Wednesday, January 29, 2014

Re: [californiadisasters] descriptive location of earthquakes

I agree, the closest city or town first then the larger place names after. It makes me laugh seeing Fontana or Rancho Cucamonga listed as the "greater LA area" 
Just my 2 cents.


On Wednesday, January 29, 2014, <> wrote:

Possibly the most helpful and useful would be listing the actual city closest to the earthquake, then listing the bigger towns most people are familiar with.   Although there's some gray areas, like your "East Pasadena" example.    Once people hear the word "Pasadena," it narrows the whole area down pretty quickly.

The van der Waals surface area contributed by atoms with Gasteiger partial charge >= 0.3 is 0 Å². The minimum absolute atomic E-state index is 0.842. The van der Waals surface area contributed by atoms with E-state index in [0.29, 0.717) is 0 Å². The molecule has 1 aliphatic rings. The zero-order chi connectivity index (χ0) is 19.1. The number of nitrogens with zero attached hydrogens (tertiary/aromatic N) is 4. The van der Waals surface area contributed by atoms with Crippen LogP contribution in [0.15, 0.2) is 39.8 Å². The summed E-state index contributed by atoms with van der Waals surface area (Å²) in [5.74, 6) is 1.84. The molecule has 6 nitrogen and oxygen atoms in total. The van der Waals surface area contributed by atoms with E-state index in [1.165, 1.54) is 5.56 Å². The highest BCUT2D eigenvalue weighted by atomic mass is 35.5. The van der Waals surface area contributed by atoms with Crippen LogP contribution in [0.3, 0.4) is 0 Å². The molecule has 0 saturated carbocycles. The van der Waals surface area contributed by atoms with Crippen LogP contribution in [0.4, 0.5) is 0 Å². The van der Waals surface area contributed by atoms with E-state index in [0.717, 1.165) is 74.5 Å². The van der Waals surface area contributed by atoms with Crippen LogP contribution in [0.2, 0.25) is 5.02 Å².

In a message dated 1/29/2014 9:39:39 A.M. Pacific Standard Time, writes:

When Caltech or the USGS posts an earthquake location, there is a descriptive location as well as a latitude & longitude.  I am trying to make a case the gazetteer (town list) contains too many census designated places (unincorporated areas) & very small towns that most people have not heard of.  Sometimes well known towns are omitted in deference to obscure neighbors (for example, East Pasadena is listed, but Pasadena is not).

What do you think?  Are you scratching your heads over some of the places that come up, or would you rather see them?



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